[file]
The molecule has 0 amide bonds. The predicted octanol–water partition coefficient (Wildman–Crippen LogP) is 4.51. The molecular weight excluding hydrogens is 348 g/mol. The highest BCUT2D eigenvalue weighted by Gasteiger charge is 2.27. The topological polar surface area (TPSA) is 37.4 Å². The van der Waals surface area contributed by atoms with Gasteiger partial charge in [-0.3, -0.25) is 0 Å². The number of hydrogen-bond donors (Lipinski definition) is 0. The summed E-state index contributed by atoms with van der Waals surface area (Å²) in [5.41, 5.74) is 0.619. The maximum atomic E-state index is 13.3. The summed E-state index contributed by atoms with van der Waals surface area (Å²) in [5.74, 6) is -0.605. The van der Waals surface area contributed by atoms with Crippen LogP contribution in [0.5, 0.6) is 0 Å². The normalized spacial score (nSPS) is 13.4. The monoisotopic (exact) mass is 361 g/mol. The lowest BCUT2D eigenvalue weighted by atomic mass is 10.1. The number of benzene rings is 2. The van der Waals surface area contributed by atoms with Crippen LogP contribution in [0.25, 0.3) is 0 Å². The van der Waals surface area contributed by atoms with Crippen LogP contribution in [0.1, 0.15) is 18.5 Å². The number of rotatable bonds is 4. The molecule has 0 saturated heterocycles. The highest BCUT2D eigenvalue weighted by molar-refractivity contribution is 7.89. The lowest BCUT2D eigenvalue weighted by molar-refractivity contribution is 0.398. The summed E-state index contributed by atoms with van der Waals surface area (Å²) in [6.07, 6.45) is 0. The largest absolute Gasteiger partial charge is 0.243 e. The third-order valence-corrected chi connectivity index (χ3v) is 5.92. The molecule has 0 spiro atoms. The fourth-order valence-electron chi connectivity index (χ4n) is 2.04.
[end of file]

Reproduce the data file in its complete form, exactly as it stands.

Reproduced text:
The molecule has 0 amide bonds. The predicted octanol–water partition coefficient (Wildman–Crippen LogP) is 4.51. The molecular weight excluding hydrogens is 348 g/mol. The highest BCUT2D eigenvalue weighted by Gasteiger charge is 2.27. The topological polar surface area (TPSA) is 37.4 Å². The van der Waals surface area contributed by atoms with Gasteiger partial charge in [-0.3, -0.25) is 0 Å². The number of hydrogen-bond donors (Lipinski definition) is 0. The summed E-state index contributed by atoms with van der Waals surface area (Å²) in [5.41, 5.74) is 0.619. The maximum atomic E-state index is 13.3. The summed E-state index contributed by atoms with van der Waals surface area (Å²) in [5.74, 6) is -0.605. The van der Waals surface area contributed by atoms with Crippen LogP contribution in [0.5, 0.6) is 0 Å². The normalized spacial score (nSPS) is 13.4. The monoisotopic (exact) mass is 361 g/mol. The lowest BCUT2D eigenvalue weighted by atomic mass is 10.1. The number of benzene rings is 2. The van der Waals surface area contributed by atoms with Crippen LogP contribution in [0.25, 0.3) is 0 Å². The van der Waals surface area contributed by atoms with Crippen LogP contribution in [0.1, 0.15) is 18.5 Å². The number of rotatable bonds is 4. The molecule has 0 saturated heterocycles. The highest BCUT2D eigenvalue weighted by molar-refractivity contribution is 7.89. The lowest BCUT2D eigenvalue weighted by molar-refractivity contribution is 0.398. The summed E-state index contributed by atoms with van der Waals surface area (Å²) in [6.07, 6.45) is 0. The largest absolute Gasteiger partial charge is 0.243 e. The third-order valence-corrected chi connectivity index (χ3v) is 5.92. The molecule has 0 spiro atoms. The fourth-order valence-electron chi connectivity index (χ4n) is 2.04.